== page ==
Hundreds of homeschool leaders gathered in Berlin, Germany, most of whom signed the Berlin Declaration, which calls on all countries to respect and protect the right of home education.
The document was presented at the historic, first-ever Global Home Education Conference, which drew participants from every continent to Germany’s capital. Conference organizers chose to convene in Germany in part to highlight that nation’s policy of persecuting homeschoolers.
In his keynote address HSLDA Founder and Chairman Michael Farris underscored the injustice of such government oppression by making the case that home education is a human right of the first order.
“Denying parents the right to choose education in conformity with their religious and philosophical convictions, including home education, is an act of a rogue state and bears the same level of shame in international law as the practice of indiscriminate killing, torture, and slavery. States that deny parents the right to control the education of their children are condemned by international human rights law for an invasion of the highest level of protection—the denial of a non-derogable right.”
By drawing the attention of lawmakers and national media to the struggles of homeschoolers, the event succeeded before it even began, said Jonas Himmelstrand, conference chairman and president-in-exile of the Swedish national homeschool association, ROHUS.
“This week, two high-level German politicians issued important statements. These statements have been covered in the German national media,” said Himmelstrand. “One of our goals was to support persecuted German homeschoolers and draw attention to their plight. We did this in a firm way, calling on Germany and other countries to live up to their international treaty obligations to respect the rights of parents in education.”
Michael Donnelly, secretary of the conference organizing board and director of international relations for the Home School Legal Defense Association, said that the conference exceeded all expectations.
“Organizing this conference involved 10 people from nine countries over one year with significant financial investments from leading homeschool-supporting organizations like Classical Conversations, the German Friederich Naumann Foundation, the Home School Foundation, HSLDA, and many others,” he said. “We were simply delighted that nearly 200 leaders representing 26 countries gathered to affirm the fundamental right of parents to choose how their children are educated!”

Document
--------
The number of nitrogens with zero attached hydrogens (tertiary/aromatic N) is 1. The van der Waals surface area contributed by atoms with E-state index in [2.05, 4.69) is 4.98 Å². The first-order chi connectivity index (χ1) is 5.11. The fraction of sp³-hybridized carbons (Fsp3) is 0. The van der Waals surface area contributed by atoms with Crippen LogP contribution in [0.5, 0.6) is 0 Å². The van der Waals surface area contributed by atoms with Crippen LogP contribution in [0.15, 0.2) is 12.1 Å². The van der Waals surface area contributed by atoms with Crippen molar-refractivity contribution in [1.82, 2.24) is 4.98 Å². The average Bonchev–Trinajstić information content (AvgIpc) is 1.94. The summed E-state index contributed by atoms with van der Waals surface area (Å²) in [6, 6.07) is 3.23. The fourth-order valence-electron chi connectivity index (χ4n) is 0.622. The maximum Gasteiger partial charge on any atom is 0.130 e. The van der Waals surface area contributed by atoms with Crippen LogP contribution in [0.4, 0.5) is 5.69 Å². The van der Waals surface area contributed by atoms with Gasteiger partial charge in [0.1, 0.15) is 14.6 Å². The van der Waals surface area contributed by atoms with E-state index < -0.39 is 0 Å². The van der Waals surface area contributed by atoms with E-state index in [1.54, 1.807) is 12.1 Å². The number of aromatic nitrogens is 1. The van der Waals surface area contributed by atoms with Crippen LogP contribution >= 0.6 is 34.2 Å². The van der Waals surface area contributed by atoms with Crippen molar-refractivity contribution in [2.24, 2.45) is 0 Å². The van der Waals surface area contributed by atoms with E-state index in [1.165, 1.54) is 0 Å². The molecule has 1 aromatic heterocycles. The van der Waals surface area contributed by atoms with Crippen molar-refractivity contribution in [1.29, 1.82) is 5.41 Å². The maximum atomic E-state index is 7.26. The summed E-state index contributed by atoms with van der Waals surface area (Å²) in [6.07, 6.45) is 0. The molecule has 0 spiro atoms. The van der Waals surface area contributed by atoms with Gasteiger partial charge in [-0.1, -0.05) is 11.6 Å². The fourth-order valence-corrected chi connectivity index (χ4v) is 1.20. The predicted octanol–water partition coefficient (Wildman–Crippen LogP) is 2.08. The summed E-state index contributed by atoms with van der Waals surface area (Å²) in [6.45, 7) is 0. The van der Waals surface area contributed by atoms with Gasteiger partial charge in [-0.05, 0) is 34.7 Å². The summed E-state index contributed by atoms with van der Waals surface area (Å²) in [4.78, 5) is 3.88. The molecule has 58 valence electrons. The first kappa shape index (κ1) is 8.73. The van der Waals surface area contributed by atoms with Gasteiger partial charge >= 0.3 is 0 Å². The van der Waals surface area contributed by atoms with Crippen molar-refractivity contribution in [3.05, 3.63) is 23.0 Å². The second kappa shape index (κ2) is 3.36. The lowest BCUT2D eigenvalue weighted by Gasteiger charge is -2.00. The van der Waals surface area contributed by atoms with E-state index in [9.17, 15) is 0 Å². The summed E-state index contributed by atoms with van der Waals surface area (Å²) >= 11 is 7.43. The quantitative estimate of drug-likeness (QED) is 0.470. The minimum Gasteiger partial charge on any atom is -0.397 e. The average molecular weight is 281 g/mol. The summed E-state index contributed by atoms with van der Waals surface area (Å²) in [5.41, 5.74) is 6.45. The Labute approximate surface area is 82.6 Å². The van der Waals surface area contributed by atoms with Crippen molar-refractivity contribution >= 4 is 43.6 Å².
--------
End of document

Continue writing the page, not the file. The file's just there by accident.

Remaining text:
Dagmar Neubronner, second chair of the conference organizing committee, who styles herself a “secular unschoooler,” was very happy to see the diverse group uniting over a common interest.
“I was a little unsure what might happen with so many people who have so many differences meeting here in Berlin,” she said. “But everyone was totally focused on this idea that parents and not the state must have the right to decide how to educate their children. We were able to focus all of our energy and attention on this subject, and there was great mutual respect among everyone who was present. It was wonderful!”
Neubronner was forced to flee Germany after her bank account was seized by the German government and she was fined thousands of dollars. Citing her concern over threats from social authorities, she left Germany in 2009.
At the conference Neubronner was a workshop speaker and shared about the difficulty of having to leave her home and family under such pressure.
Donnelly explained why Berlin was an important place to hold the conference.
“Berlin is a city that invokes freedom,” he said. “The fall of the Iron Curtain and the unification of East and West Germany symbolize the victory of liberty over tyranny. It was a fitting backdrop to our conference. We found that homeschoolers just as diverse in their reasons and approaches to home education could also find unity in the idea of liberty. We support the idea that a parent’s right to decide how their children should be educated is a fundamental human right that must be respected by all nations.”
Conference attendees were wowed by the scope of the content and the speakers.
Dozens of speakers provided insight and encouragement. Policymakers from Russia, Germany, South Africa, Ireland, and other countries met to compare notes. Emer Farrel, an administrator for the Irish National Education Welfare Board, was surprised that home education is not permitted in all countries.
“In Ireland home education is protected in the constitution. I was surprised to learn that some countries do not tolerate home education,” she said.
"The aspect of networking and getting to meet other home educators and people in positions of leadership was very important to us. The home educators in Kenya were in the process of setting up an entity and it was important that we met people in positions of leadership from other countries."
"The statement being made [Berlin Declaration] was the main reason I attended, but the people I met will be the reason to go again."
"Personal talks in between the sessions and building up new relationships to others especially those who are in troubled situations [...] in Germany."
"Conference managed to accommodate all of us with our diverse background, philosophies and homeschooling methodologies! On top of that it was remarkable to see the unity in the room."
"The very fact that Berlin was chosen to host GHEC had a significant political impact and signing the Berlin Declaration—I hope—may be helpful for the countries where home education is not tolerated."
"The conference re-energized to keep the theme of home education also on the agenda of our organization to support the promotion of home education as an alternative to schooling. It is not only a promotion at the political level but also within churches and communities."
"The speakers were wonderful and it was enjoyable to be able to speak to them personally and to interact with other people from many different countries."